Jan 16, 2019

World’s permafrost gets warmer; Siberia rises the most

Chersky, Sakha Republic
Russia
by
Washington Post via AP
In this Oct. 27, 2010 file photo, Russian scientists Sergey Zimov and his son Nikita Zimov extract air samples from frozen soil near the town of Chersky in Siberia 6,600 kms (4,000 miles) east of Moscow, Russia. Photo: Arthur Max, Associated Press
In this Oct. 27, 2010 file photo, Russian scientists Sergey Zimov and his son Nikita Zimov extract air samples from frozen soil near the town of Chersky in Siberia 6,600 kms (4,000 miles) east of Moscow, Russia. Photo: Arthur Max, Associated Press

Scientists say the world’s permafrost is getting warmer, with temperatures increasing by an average of 0.3 degrees Celsius (0.54 Fahrenheit) over a decade.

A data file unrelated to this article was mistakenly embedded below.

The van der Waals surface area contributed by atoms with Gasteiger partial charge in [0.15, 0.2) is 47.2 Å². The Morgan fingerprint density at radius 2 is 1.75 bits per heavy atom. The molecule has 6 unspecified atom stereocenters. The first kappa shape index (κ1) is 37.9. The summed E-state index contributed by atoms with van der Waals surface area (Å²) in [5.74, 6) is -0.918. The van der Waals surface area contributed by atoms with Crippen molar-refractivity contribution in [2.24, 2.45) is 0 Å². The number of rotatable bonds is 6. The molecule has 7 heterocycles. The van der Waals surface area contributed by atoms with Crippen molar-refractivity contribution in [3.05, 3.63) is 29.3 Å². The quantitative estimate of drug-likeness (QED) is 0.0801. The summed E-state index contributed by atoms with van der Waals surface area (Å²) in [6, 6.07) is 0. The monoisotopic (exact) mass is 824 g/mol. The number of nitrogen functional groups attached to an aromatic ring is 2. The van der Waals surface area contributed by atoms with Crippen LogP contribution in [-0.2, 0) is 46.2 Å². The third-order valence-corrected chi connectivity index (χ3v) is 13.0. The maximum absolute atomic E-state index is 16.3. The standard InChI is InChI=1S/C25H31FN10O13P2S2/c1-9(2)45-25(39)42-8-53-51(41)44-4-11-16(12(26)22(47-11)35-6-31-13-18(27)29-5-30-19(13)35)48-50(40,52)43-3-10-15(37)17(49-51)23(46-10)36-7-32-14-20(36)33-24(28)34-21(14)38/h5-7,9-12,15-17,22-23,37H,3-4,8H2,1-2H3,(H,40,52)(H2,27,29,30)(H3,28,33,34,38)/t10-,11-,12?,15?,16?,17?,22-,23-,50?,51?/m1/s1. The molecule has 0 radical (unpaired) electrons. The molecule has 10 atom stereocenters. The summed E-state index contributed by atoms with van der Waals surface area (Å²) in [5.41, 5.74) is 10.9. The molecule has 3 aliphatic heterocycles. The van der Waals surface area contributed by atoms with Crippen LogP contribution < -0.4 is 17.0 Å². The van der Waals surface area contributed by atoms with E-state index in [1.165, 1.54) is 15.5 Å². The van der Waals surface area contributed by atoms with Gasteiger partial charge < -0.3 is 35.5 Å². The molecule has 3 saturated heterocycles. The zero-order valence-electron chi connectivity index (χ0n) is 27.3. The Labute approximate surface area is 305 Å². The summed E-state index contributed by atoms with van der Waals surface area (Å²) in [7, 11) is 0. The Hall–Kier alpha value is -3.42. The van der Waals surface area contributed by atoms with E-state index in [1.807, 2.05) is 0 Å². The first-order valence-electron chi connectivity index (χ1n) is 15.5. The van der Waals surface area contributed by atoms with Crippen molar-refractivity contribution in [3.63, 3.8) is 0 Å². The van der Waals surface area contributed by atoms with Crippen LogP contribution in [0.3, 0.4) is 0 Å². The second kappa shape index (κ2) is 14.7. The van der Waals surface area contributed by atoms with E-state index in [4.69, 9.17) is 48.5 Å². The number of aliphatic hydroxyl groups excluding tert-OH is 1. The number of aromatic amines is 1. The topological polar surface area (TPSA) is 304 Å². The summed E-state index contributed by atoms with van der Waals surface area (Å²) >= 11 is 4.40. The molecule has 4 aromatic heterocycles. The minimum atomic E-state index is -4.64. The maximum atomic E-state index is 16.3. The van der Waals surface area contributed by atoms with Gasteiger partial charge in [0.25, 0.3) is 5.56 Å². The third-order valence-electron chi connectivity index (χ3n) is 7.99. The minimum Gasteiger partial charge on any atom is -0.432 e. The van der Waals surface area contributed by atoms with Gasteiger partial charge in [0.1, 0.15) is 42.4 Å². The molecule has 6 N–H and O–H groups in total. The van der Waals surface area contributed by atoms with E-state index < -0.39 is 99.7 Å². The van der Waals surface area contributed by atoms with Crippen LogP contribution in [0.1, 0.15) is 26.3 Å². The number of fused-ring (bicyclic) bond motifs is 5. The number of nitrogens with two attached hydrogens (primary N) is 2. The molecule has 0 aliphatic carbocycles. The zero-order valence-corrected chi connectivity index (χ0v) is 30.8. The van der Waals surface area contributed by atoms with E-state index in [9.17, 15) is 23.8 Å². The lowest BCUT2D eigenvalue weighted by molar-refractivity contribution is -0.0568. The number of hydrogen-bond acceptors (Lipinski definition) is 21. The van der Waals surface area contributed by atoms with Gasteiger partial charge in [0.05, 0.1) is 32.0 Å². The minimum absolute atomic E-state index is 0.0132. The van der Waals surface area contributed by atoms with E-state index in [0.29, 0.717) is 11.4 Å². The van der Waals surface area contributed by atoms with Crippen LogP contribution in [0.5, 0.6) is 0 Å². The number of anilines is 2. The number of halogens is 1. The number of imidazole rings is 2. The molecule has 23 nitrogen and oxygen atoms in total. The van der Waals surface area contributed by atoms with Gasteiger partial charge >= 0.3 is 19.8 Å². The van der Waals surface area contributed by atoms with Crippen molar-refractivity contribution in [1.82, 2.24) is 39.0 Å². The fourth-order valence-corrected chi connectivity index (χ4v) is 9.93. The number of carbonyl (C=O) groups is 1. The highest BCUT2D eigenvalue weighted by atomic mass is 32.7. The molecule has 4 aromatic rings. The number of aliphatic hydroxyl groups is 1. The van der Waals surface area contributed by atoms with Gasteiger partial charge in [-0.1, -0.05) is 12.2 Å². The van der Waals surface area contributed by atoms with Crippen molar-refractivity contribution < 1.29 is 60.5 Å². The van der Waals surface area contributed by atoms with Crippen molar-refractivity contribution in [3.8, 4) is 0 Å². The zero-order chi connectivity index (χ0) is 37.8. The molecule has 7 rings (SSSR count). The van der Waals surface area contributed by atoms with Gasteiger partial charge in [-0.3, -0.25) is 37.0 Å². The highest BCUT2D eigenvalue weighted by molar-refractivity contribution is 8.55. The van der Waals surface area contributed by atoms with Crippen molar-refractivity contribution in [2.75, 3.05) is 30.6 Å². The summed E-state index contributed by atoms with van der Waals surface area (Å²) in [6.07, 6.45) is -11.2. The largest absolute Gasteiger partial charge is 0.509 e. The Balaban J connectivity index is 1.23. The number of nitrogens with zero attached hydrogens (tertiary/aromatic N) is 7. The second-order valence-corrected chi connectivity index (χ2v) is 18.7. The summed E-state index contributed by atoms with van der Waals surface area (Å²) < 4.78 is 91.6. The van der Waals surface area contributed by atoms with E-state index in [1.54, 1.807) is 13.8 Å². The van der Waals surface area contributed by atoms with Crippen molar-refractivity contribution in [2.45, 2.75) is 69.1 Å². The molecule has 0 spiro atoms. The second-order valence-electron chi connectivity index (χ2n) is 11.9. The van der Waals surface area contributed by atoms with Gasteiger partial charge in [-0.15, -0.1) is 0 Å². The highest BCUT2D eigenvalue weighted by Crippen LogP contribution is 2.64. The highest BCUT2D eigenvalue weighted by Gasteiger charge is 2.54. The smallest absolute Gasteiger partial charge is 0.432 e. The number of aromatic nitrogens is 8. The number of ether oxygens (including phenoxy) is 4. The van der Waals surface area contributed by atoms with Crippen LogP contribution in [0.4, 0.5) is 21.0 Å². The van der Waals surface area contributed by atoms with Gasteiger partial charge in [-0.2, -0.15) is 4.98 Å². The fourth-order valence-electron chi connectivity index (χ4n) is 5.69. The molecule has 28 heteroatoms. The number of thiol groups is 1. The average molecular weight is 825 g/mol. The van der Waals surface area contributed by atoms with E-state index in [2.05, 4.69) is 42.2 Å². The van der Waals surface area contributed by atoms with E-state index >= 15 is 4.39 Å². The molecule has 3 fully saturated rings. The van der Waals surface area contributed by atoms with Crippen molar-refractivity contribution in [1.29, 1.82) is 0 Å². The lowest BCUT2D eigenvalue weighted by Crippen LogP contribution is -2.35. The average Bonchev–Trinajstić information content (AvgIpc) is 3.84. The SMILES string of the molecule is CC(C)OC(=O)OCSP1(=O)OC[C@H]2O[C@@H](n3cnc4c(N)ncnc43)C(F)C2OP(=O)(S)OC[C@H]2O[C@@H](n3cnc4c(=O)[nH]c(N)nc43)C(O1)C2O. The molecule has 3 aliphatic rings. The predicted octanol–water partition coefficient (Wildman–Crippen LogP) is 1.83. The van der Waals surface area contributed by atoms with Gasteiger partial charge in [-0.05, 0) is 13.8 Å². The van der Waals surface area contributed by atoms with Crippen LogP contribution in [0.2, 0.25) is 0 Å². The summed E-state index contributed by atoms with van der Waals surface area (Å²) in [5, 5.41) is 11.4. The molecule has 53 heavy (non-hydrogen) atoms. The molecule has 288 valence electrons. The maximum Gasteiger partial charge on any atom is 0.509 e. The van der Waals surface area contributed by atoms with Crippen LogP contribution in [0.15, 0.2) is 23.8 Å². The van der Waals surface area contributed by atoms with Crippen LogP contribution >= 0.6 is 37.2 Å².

A study published Wednesday found the biggest rise in Siberia, where frozen soil temperatures rose by 0.9 degrees Celsius (1.62 Fahrenheit) between 2007 and 2016.

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Scientists say the increases track global warming generally. They noted that thawing permafrost — already recorded at five of the sites — contains organic matter that can release greenhouse gases, further stoking climate change.